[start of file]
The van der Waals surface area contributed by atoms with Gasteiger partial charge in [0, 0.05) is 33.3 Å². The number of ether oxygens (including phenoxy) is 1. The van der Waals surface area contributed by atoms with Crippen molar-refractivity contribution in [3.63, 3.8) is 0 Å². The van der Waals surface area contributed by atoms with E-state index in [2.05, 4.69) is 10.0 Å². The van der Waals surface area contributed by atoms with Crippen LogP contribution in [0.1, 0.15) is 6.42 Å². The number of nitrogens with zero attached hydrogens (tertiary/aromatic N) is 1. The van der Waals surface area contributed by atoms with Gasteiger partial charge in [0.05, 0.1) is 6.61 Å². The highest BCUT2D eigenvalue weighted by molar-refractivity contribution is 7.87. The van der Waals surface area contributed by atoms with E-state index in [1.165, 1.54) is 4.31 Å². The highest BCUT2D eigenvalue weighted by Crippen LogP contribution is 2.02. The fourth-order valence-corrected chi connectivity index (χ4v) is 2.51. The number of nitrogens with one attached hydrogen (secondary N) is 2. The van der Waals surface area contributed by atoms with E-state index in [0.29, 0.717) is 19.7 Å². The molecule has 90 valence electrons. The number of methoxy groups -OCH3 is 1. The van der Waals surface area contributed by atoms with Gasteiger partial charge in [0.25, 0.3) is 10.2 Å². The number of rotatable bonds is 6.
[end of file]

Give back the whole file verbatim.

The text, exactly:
The van der Waals surface area contributed by atoms with Gasteiger partial charge in [0, 0.05) is 33.3 Å². The number of ether oxygens (including phenoxy) is 1. The van der Waals surface area contributed by atoms with Crippen molar-refractivity contribution in [3.63, 3.8) is 0 Å². The van der Waals surface area contributed by atoms with E-state index in [2.05, 4.69) is 10.0 Å². The van der Waals surface area contributed by atoms with Crippen LogP contribution in [0.1, 0.15) is 6.42 Å². The number of nitrogens with zero attached hydrogens (tertiary/aromatic N) is 1. The van der Waals surface area contributed by atoms with Gasteiger partial charge in [0.05, 0.1) is 6.61 Å². The highest BCUT2D eigenvalue weighted by molar-refractivity contribution is 7.87. The van der Waals surface area contributed by atoms with E-state index in [1.165, 1.54) is 4.31 Å². The highest BCUT2D eigenvalue weighted by Crippen LogP contribution is 2.02. The fourth-order valence-corrected chi connectivity index (χ4v) is 2.51. The number of nitrogens with one attached hydrogen (secondary N) is 2. The van der Waals surface area contributed by atoms with E-state index in [0.29, 0.717) is 19.7 Å². The molecule has 90 valence electrons. The number of methoxy groups -OCH3 is 1. The van der Waals surface area contributed by atoms with Gasteiger partial charge in [0.25, 0.3) is 10.2 Å². The number of rotatable bonds is 6.